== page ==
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  • Writer's picturePeter K F Cheung SBS

Time Out

  1. FADE IN.

  2. Act 1


  4. PETER is checking a clock.

  5. PETER (V.O.): Time out?

  6. After replacing the clock battery, the longer hand ticks again.

  7. PETER (V.O.) (Cont'd): The battery is easily replaceable.

  8. Checking his phone time, Peter adjusts the clock time.

  9. PETER (V.O.) (Cont'd): Chronologically, time passes steadily in seconds, minutes and hours.

  10. Peter puts a hand on cheek.

  11. PETER (V.O.) (Cont'd): But I feel that time is slipping away, particularly when I get older.

  12. Pausing.

  13. PETER (V.O.) (Cont'd): Am I right? If so, why? And what can I do?

  14. Act 2


  16. Peter surfs the web.

  17. PETER (V.O.) (Cont'd): Oh, physics can explain why time passes faster as one ages. Clock time and mind time are different and they flow at varying rates.

  18. Reading.

  19. PETER (V.O.) (Cont'd): Human's perception of time depends on the activities they're engaged in, their age and even how much rest they've.

  20. Reading.

  21. PETER (V.O.) (Cont'd): Mind time represents humans' perceived changes in their mental stimuli.

  22. Nodding.

  23. PETER (V.O.) (Cont'd): Clock time measuring day-night period is physical.

  24. Reading.

  25. PETER (V.O.) (Cont'd): When humans are young and everything is new, they experience lots of new stimuli, time seems to pass slowly.

  26. Nodding.

  27. PETER (V.O.) (Cont'd): When I was young, I felt that I'd all the time in the world.

  28. Reading.

  29. PETER (V.O.) (Cont'd): When humans get older, they're less responsive in creating mental images and so they perceive that time passes quickly.

  30. Pausing.

  31. PETER (V.O.) (Cont'd): Interesting.

  32. Reading.

  33. PETER (V.O.) (Cont'd): When human's brains are tired, they can't process information quickly too.

  34. Reading.

  35. PETER (V.O.) (Cont'd): Human's brains degrade as they age...

  36. Pausing.

  37. PETER (V.O.) (Cont'd): Yes, I can feel that. I used to have no problem in spelling. But now I rely on the computer's spell checker to prompt me.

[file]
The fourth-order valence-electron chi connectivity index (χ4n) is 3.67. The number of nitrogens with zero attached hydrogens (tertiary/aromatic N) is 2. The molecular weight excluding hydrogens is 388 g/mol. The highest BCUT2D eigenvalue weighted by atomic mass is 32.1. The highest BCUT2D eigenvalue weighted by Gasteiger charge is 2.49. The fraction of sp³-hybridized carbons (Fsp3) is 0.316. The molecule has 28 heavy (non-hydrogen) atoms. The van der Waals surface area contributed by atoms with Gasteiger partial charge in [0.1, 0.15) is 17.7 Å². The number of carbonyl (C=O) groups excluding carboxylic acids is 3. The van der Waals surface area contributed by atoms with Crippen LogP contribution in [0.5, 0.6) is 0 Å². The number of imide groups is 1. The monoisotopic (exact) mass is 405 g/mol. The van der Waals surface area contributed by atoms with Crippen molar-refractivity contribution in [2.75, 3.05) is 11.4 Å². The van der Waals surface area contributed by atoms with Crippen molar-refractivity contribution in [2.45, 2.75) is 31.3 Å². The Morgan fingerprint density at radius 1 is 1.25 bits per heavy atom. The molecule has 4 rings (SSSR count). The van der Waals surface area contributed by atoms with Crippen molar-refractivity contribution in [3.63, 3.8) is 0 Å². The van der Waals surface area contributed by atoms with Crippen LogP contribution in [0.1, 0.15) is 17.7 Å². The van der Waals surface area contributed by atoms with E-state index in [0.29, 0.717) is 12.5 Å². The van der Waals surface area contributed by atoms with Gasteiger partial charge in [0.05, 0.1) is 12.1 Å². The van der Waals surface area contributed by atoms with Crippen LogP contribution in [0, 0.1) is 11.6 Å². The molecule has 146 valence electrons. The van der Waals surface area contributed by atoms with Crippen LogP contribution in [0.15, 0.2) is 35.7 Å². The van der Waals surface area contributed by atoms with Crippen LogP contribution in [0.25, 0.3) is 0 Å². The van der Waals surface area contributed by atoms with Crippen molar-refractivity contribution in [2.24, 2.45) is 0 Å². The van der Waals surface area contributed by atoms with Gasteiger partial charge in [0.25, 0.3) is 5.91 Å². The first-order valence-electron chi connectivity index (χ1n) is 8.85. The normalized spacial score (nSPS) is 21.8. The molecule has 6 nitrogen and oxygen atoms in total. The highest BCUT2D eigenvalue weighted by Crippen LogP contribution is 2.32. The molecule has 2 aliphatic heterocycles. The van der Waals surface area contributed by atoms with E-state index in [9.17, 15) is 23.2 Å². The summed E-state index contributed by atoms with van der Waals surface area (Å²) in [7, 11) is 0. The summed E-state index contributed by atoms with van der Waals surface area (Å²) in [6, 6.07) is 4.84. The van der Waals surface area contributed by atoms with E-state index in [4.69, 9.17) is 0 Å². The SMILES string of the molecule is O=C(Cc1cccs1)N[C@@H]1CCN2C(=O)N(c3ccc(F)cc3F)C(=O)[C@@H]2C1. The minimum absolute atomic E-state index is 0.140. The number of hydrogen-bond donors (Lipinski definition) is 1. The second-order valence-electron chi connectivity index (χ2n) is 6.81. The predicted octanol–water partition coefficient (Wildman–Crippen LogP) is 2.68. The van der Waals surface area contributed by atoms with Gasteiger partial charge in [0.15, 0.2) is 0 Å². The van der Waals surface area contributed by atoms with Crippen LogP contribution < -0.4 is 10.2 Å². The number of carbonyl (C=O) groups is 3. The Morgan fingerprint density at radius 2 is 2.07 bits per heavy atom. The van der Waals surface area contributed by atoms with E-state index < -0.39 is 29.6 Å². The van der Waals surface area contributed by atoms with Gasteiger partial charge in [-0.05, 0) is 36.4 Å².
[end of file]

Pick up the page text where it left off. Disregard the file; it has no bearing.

38. Reading.

  39. PETER (V.O.) (Cont'd): Degraded brains need more time to process information, and so for those in such a situation, they feel that time is passing faster.

  40. Peter looks out of the window.

  41. PETER (V.O.) (Cont'd): Oh my god! I need a time out.

  42. Act 3


  44. Peter is checking a phone notification.

  45. PETER (V.O.): "When we leave our dog at home and return hours later, does the passage of time seem longer or shorter for the dog compared to human's sense of time?" That's the question.

  46. Peter surfs the web.

  47. PETER (V.O.) (Cont'd): According to one study via an MRI, a dog's smaller brain has all the basic structure as human's.

  48. Pausing.

  49. PETER (V.O.) (Cont'd): So a dog's perception of time should be similar to human's mind time. Each dog perceive time differently depending on age and external stimuli.

  50. Pausing.

  51. PETER (V.O.) (Cont'd): If there aren't any external stimuli while staying home, would dogs or humans simply have no sense of time?

  52. Pausing.

  53. PETER (V.O.) (Cont'd): Would they therefore become prisoners of time?

  54. Pausing.

  55. PETER (V.O.) (Cont'd): Humans and dogs alike, we need time out for some external stimuli so that we'd have a sense of time.

  56. Pausing.

  57. PETER (V.O.) (Cont'd): Time is motion on a space. Time units are manifested by ticking of the hands of a clock.

  58. Reading.

  59. PETER (V.O.) (Cont'd): As I can't rejuvenate myself, for me to perceive time lasting longer, what I can is to make my memory more detailed.

  60. Pausing.

  61. PETER (V.O.) (Cont'd): I've been doing that all the time. Otherwise, my mind time would pass faster each day.

  62. Checking the clock.

  63. PETER (V.O.) (Cont'd): It seems time out while I concentrate on something else, but...

  64. FADE OUT.

  65. THE END

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